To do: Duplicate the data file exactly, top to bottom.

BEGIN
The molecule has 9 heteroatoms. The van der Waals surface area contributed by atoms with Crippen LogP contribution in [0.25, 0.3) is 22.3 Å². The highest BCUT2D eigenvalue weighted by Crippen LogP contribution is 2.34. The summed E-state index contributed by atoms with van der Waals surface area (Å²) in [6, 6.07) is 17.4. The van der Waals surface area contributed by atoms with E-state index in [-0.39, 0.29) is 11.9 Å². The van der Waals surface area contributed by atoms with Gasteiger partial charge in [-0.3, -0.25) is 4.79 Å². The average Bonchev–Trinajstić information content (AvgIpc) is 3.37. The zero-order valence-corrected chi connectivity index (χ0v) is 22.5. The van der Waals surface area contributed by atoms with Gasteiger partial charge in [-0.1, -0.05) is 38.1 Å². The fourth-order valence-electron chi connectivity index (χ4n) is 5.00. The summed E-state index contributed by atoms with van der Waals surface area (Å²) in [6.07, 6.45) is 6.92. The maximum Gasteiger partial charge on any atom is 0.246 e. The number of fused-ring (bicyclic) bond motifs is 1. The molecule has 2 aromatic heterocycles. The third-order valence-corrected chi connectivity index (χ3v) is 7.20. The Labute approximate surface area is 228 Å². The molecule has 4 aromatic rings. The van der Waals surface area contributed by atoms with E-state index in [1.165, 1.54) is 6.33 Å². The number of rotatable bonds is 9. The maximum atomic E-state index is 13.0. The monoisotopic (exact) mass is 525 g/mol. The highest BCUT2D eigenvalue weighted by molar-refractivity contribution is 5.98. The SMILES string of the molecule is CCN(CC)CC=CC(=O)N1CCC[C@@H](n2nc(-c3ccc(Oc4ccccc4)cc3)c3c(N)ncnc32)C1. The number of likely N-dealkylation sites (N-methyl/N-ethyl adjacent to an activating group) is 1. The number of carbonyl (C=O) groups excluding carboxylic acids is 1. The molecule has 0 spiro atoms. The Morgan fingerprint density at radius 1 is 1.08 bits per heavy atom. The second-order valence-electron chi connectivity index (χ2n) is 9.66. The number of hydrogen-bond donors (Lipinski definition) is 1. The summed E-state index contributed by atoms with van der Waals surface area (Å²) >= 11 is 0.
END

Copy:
The molecule has 9 heteroatoms. The van der Waals surface area contributed by atoms with Crippen LogP contribution in [0.25, 0.3) is 22.3 Å². The highest BCUT2D eigenvalue weighted by Crippen LogP contribution is 2.34. The summed E-state index contributed by atoms with van der Waals surface area (Å²) in [6, 6.07) is 17.4. The van der Waals surface area contributed by atoms with E-state index in [-0.39, 0.29) is 11.9 Å². The van der Waals surface area contributed by atoms with Gasteiger partial charge in [-0.3, -0.25) is 4.79 Å². The average Bonchev–Trinajstić information content (AvgIpc) is 3.37. The zero-order valence-corrected chi connectivity index (χ0v) is 22.5. The van der Waals surface area contributed by atoms with Gasteiger partial charge in [-0.1, -0.05) is 38.1 Å². The fourth-order valence-electron chi connectivity index (χ4n) is 5.00. The summed E-state index contributed by atoms with van der Waals surface area (Å²) in [6.07, 6.45) is 6.92. The maximum Gasteiger partial charge on any atom is 0.246 e. The number of fused-ring (bicyclic) bond motifs is 1. The molecule has 2 aromatic heterocycles. The third-order valence-corrected chi connectivity index (χ3v) is 7.20. The Labute approximate surface area is 228 Å². The molecule has 4 aromatic rings. The van der Waals surface area contributed by atoms with E-state index in [1.165, 1.54) is 6.33 Å². The number of rotatable bonds is 9. The maximum atomic E-state index is 13.0. The monoisotopic (exact) mass is 525 g/mol. The highest BCUT2D eigenvalue weighted by molar-refractivity contribution is 5.98. The SMILES string of the molecule is CCN(CC)CC=CC(=O)N1CCC[C@@H](n2nc(-c3ccc(Oc4ccccc4)cc3)c3c(N)ncnc32)C1. The number of likely N-dealkylation sites (N-methyl/N-ethyl adjacent to an activating group) is 1. The number of carbonyl (C=O) groups excluding carboxylic acids is 1. The molecule has 0 spiro atoms. The Morgan fingerprint density at radius 1 is 1.08 bits per heavy atom. The second-order valence-electron chi connectivity index (χ2n) is 9.66. The number of hydrogen-bond donors (Lipinski definition) is 1. The summed E-state index contributed by atoms with van der Waals surface area (Å²) >= 11 is 0.